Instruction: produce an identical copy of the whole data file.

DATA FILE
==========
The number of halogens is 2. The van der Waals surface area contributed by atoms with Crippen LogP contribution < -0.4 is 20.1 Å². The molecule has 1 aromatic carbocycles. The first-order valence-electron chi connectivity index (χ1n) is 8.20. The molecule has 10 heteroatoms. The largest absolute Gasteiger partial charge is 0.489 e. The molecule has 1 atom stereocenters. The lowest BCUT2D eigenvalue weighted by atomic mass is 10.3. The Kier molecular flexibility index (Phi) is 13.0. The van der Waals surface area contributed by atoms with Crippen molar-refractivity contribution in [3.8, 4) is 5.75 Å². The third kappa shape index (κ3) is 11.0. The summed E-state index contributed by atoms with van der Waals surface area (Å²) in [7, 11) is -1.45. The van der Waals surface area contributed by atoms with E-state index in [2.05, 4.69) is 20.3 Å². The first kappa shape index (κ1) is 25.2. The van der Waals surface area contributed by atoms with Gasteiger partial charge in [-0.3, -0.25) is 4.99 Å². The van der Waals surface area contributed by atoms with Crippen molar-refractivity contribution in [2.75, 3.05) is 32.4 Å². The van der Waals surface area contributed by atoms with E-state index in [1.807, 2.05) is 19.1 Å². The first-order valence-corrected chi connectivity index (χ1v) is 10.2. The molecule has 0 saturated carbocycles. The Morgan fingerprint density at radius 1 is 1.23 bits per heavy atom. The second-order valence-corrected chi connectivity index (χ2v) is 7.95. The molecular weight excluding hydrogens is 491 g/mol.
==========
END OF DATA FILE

The number of halogens is 2. The van der Waals surface area contributed by atoms with Crippen LogP contribution < -0.4 is 20.1 Å². The molecule has 1 aromatic carbocycles. The first-order valence-electron chi connectivity index (χ1n) is 8.20. The molecule has 10 heteroatoms. The largest absolute Gasteiger partial charge is 0.489 e. The molecule has 1 atom stereocenters. The lowest BCUT2D eigenvalue weighted by atomic mass is 10.3. The Kier molecular flexibility index (Phi) is 13.0. The van der Waals surface area contributed by atoms with Crippen molar-refractivity contribution in [3.8, 4) is 5.75 Å². The third kappa shape index (κ3) is 11.0. The summed E-state index contributed by atoms with van der Waals surface area (Å²) in [7, 11) is -1.45. The van der Waals surface area contributed by atoms with E-state index in [2.05, 4.69) is 20.3 Å². The first kappa shape index (κ1) is 25.2. The van der Waals surface area contributed by atoms with Gasteiger partial charge in [-0.3, -0.25) is 4.99 Å². The van der Waals surface area contributed by atoms with Crippen molar-refractivity contribution in [2.75, 3.05) is 32.4 Å². The van der Waals surface area contributed by atoms with E-state index in [1.807, 2.05) is 19.1 Å². The first-order valence-corrected chi connectivity index (χ1v) is 10.2. The molecule has 0 saturated carbocycles. The Morgan fingerprint density at radius 1 is 1.23 bits per heavy atom. The second-order valence-corrected chi connectivity index (χ2v) is 7.95. The molecular weight excluding hydrogens is 491 g/mol.